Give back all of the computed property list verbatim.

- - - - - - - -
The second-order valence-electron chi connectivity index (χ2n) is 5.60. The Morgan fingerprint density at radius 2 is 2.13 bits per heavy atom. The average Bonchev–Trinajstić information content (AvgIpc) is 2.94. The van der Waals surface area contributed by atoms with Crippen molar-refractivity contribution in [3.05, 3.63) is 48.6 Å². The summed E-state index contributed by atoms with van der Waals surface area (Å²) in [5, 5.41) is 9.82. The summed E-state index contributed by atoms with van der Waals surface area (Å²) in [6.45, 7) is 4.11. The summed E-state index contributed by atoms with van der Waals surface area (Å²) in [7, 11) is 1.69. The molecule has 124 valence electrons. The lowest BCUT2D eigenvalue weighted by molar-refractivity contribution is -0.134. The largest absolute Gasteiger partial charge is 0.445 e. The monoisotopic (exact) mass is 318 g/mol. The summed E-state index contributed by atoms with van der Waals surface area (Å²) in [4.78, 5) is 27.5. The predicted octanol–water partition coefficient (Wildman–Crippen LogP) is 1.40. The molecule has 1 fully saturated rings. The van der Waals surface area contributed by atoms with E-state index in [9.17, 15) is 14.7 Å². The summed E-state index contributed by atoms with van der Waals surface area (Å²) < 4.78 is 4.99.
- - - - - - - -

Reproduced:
The second-order valence-electron chi connectivity index (χ2n) is 5.60. The Morgan fingerprint density at radius 2 is 2.13 bits per heavy atom. The average Bonchev–Trinajstić information content (AvgIpc) is 2.94. The van der Waals surface area contributed by atoms with Crippen molar-refractivity contribution in [3.05, 3.63) is 48.6 Å². The summed E-state index contributed by atoms with van der Waals surface area (Å²) in [5, 5.41) is 9.82. The summed E-state index contributed by atoms with van der Waals surface area (Å²) in [6.45, 7) is 4.11. The summed E-state index contributed by atoms with van der Waals surface area (Å²) in [7, 11) is 1.69. The molecule has 124 valence electrons. The lowest BCUT2D eigenvalue weighted by molar-refractivity contribution is -0.134. The largest absolute Gasteiger partial charge is 0.445 e. The monoisotopic (exact) mass is 318 g/mol. The summed E-state index contributed by atoms with van der Waals surface area (Å²) in [4.78, 5) is 27.5. The predicted octanol–water partition coefficient (Wildman–Crippen LogP) is 1.40. The molecule has 1 fully saturated rings. The van der Waals surface area contributed by atoms with E-state index in [9.17, 15) is 14.7 Å². The summed E-state index contributed by atoms with van der Waals surface area (Å²) < 4.78 is 4.99.